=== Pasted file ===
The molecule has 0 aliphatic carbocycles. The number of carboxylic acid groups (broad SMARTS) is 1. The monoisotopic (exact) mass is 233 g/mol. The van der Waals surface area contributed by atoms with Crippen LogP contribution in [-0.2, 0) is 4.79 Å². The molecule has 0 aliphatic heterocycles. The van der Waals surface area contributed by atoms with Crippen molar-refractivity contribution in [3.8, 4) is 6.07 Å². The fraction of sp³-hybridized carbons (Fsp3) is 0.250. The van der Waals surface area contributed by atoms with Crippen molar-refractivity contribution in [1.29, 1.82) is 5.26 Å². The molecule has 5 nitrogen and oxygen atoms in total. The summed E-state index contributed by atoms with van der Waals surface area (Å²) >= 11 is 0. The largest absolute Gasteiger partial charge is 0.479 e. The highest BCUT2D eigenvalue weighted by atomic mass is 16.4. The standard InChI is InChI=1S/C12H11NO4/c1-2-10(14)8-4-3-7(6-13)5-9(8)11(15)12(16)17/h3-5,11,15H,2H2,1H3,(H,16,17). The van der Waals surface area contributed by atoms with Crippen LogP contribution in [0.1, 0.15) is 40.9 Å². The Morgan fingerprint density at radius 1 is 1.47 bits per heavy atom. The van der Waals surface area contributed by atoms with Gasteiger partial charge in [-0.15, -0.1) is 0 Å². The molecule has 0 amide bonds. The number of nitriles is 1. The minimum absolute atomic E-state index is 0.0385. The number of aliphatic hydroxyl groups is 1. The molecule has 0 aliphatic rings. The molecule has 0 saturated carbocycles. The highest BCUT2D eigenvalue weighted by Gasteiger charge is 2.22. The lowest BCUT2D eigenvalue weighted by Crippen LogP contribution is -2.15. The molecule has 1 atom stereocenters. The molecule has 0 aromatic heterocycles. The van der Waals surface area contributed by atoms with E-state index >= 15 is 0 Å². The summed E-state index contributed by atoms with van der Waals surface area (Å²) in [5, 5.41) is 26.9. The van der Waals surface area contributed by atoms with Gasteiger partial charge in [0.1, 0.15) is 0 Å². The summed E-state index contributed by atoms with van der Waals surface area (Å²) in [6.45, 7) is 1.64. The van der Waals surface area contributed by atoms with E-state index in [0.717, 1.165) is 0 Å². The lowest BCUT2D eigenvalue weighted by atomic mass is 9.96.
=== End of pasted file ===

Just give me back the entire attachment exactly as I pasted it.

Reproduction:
The molecule has 0 aliphatic carbocycles. The number of carboxylic acid groups (broad SMARTS) is 1. The monoisotopic (exact) mass is 233 g/mol. The van der Waals surface area contributed by atoms with Crippen LogP contribution in [-0.2, 0) is 4.79 Å². The molecule has 0 aliphatic heterocycles. The van der Waals surface area contributed by atoms with Crippen molar-refractivity contribution in [3.8, 4) is 6.07 Å². The fraction of sp³-hybridized carbons (Fsp3) is 0.250. The van der Waals surface area contributed by atoms with Crippen molar-refractivity contribution in [1.29, 1.82) is 5.26 Å². The molecule has 5 nitrogen and oxygen atoms in total. The summed E-state index contributed by atoms with van der Waals surface area (Å²) >= 11 is 0. The largest absolute Gasteiger partial charge is 0.479 e. The highest BCUT2D eigenvalue weighted by atomic mass is 16.4. The standard InChI is InChI=1S/C12H11NO4/c1-2-10(14)8-4-3-7(6-13)5-9(8)11(15)12(16)17/h3-5,11,15H,2H2,1H3,(H,16,17). The van der Waals surface area contributed by atoms with Crippen LogP contribution in [0.1, 0.15) is 40.9 Å². The Morgan fingerprint density at radius 1 is 1.47 bits per heavy atom. The van der Waals surface area contributed by atoms with Gasteiger partial charge in [-0.15, -0.1) is 0 Å². The molecule has 0 amide bonds. The number of nitriles is 1. The minimum absolute atomic E-state index is 0.0385. The number of aliphatic hydroxyl groups is 1. The molecule has 0 aliphatic rings. The molecule has 0 saturated carbocycles. The highest BCUT2D eigenvalue weighted by Gasteiger charge is 2.22. The lowest BCUT2D eigenvalue weighted by Crippen LogP contribution is -2.15. The molecule has 1 atom stereocenters. The molecule has 0 aromatic heterocycles. The van der Waals surface area contributed by atoms with E-state index >= 15 is 0 Å². The summed E-state index contributed by atoms with van der Waals surface area (Å²) in [5, 5.41) is 26.9. The van der Waals surface area contributed by atoms with Gasteiger partial charge in [0.1, 0.15) is 0 Å². The summed E-state index contributed by atoms with van der Waals surface area (Å²) in [6.45, 7) is 1.64. The van der Waals surface area contributed by atoms with E-state index in [0.717, 1.165) is 0 Å². The lowest BCUT2D eigenvalue weighted by atomic mass is 9.96.